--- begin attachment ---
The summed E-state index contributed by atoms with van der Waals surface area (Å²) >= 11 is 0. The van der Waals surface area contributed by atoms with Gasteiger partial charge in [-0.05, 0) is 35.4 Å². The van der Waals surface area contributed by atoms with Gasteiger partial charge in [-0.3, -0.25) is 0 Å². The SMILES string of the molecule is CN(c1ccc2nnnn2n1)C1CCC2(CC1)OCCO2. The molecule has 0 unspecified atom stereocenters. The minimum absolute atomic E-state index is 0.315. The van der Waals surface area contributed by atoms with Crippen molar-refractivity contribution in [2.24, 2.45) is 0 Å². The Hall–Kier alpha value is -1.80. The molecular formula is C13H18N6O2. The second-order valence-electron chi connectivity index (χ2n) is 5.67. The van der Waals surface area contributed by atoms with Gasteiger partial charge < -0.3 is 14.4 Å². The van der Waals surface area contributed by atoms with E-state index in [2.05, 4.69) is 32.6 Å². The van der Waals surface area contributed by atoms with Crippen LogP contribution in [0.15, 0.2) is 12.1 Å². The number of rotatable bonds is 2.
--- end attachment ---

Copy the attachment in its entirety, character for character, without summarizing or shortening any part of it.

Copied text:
The summed E-state index contributed by atoms with van der Waals surface area (Å²) >= 11 is 0. The van der Waals surface area contributed by atoms with Gasteiger partial charge in [-0.05, 0) is 35.4 Å². The van der Waals surface area contributed by atoms with Gasteiger partial charge in [-0.3, -0.25) is 0 Å². The SMILES string of the molecule is CN(c1ccc2nnnn2n1)C1CCC2(CC1)OCCO2. The molecule has 0 unspecified atom stereocenters. The minimum absolute atomic E-state index is 0.315. The van der Waals surface area contributed by atoms with Crippen molar-refractivity contribution in [2.24, 2.45) is 0 Å². The Hall–Kier alpha value is -1.80. The molecular formula is C13H18N6O2. The second-order valence-electron chi connectivity index (χ2n) is 5.67. The van der Waals surface area contributed by atoms with Gasteiger partial charge < -0.3 is 14.4 Å². The van der Waals surface area contributed by atoms with E-state index in [2.05, 4.69) is 32.6 Å². The van der Waals surface area contributed by atoms with Crippen LogP contribution in [0.15, 0.2) is 12.1 Å². The number of rotatable bonds is 2.